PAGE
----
SparkNLP - Quick Start

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Requirements

SparkNLP is built on top of Apache Spark 2.3.0 and works with any user provided Spark 2.x.x it is advised to have basic knowledge of the framework and a working environment before using Spark-NLP. Refer to its documentation to get started with Spark.

To start using the library, execute any of the following lines depending on your desired use case:

spark-shell --packages JohnSnowLabs:spark-nlp:1.5.1
pyspark --packages JohnSnowLabs:spark-nlp:1.5.1
spark-submit --packages JohnSnowLabs:spark-nlp:1.5.1

Another way to use the library is by appending jar file into spark classpath, which can be downloaded here then, run spark-shell or spark-submit with appropriate --jars /path/to/spark-nlp_2.11-1.5.0.jar to use the library in spark.

For further alternatives and documentation check out our README page in GitHub.

Concepts

Spark ML provides a set of Machine Learning applications, and it's logic consists of two main components: Estimators and Transformers. The first, have a method called fit() which secures and trains a piece of data to such application, and a Transformer, which is generally the result of a fitting process, applies changes to the the target dataset. These components have been embedded to be applicable to Spark NLP. Pipelines are a mechanism that allow multiple estimators and transformers within a single workflow, allowing multiple chained transformations along a Machine Learning task. Refer to SparkML library for more information.

Annotation

An annotation is the basic form of the result of a Spark-NLP operation. It's structure is made of:

  • annotatorType: which annotator generated this annotation
  • begin: the begin of the matched content relative to raw-text
  • end: the end of the matched content relative to raw-text
  • metadata: content of matched result and additional information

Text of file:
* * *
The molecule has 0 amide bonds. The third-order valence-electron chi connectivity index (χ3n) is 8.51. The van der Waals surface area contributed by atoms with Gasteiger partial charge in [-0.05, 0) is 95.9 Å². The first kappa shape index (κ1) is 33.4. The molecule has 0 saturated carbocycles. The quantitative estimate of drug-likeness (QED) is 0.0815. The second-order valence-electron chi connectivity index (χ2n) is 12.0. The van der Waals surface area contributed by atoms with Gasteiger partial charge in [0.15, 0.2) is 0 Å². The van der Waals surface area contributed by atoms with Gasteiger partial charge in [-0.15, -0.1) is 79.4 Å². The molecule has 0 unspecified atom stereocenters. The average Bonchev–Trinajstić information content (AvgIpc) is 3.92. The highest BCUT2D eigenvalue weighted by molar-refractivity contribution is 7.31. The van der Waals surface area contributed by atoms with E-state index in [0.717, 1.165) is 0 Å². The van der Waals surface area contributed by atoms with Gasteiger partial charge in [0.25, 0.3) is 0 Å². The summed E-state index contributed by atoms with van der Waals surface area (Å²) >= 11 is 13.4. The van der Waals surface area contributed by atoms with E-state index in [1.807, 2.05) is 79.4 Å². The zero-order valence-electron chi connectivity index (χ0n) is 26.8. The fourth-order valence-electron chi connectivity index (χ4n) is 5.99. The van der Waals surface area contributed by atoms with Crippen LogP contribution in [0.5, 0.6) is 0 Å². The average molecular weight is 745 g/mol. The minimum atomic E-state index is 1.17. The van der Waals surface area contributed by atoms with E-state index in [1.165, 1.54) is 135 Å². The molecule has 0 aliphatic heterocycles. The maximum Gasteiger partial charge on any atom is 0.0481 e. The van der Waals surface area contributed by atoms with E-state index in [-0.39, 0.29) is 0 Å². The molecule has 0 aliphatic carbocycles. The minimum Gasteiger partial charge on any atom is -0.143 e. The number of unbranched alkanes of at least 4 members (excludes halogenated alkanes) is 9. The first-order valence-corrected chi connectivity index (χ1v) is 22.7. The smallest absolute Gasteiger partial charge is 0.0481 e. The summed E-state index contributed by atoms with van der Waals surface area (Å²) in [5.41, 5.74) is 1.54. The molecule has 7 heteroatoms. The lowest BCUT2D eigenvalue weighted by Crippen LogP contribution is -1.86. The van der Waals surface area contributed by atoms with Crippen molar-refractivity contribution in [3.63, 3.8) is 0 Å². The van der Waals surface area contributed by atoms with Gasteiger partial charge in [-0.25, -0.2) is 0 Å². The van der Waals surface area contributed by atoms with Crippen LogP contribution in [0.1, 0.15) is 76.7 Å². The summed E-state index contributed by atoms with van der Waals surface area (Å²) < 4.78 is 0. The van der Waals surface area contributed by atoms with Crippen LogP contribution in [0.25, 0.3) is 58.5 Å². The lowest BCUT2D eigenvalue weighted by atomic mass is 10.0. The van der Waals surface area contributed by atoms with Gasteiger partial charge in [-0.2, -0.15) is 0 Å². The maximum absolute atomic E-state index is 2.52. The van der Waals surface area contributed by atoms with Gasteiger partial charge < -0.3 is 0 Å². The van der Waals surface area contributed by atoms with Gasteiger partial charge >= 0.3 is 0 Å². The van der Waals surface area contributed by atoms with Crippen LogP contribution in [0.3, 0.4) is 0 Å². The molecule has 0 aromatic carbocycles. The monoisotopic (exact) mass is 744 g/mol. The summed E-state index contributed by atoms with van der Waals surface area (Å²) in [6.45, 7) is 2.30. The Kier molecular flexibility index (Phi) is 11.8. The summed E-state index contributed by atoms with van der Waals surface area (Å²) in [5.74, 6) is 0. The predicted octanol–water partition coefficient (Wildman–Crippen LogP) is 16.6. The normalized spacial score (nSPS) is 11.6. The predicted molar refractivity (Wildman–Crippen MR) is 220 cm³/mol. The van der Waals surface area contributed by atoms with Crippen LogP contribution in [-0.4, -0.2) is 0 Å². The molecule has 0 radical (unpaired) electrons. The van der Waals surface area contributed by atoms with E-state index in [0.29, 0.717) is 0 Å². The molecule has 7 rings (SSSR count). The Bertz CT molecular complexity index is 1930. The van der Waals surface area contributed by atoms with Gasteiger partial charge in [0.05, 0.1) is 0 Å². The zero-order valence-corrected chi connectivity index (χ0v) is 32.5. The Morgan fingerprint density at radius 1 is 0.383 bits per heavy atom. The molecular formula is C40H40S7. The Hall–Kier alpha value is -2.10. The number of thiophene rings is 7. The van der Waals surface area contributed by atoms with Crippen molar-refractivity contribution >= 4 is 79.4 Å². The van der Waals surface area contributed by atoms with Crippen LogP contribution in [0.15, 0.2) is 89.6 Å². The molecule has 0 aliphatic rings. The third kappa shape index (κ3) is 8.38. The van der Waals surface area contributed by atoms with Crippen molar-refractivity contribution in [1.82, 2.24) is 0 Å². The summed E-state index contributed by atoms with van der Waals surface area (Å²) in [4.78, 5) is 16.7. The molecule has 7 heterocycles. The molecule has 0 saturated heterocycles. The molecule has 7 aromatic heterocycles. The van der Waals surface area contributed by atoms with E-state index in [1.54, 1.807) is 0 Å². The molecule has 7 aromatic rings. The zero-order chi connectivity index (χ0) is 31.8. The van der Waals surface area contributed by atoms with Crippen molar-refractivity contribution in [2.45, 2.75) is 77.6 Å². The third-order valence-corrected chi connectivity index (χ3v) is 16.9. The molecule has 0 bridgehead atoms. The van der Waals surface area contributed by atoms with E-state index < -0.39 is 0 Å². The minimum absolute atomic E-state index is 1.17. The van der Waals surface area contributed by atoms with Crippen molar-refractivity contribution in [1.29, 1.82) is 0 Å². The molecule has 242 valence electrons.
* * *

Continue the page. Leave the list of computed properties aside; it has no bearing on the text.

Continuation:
This object is automatically generated by annotators after a transform process. No manual work is required. But it must be understood in order to use it efficiently.

Annotators

Annotators are the spearhead of NLP functionalities in SparkNLP. There are two forms of annotators:

  • Annotator Approaches: Are those who represent a Spark ML Estimator and require a training stage. They have a function called fit(data) which trains a model based on some data. They produce the second type of annotator which is an annotator model or transformer.
  • Annotator Model: They are spark models or transformers, meaning they have a transform(data) function which take a dataset and add to it a column with the result of this annotation. All transformers are additive, meaning they append to current data, never replace or delete previous information.

Both forms of annotators can be included in a Pipeline and will automatically go through all stages in the provided order and transform the data accordingly. A Pipeline is turned into a PipelineModel after the fit() stage. Either before or after can be saved and re-loaded to disk at any time.

Common Functions

  • setInputCols(column_names): Takes a list of column names of annotations required by this annotator
  • setOutputCol(column_name): Defines the name of the column containing the result of this annotator. Use this name as an input for other annotators requiring the annotations of this one.

Quickly annotate some text

Basic Pipeline

A basic pipeline is a downloadable Spark ML pipeline ready to compute some annotations for you right away. Keep in mind this is trained with generic data and is not meant for production use, but should give you an insight of how the library works at a glance.

Downloading and using a pretrained pipeline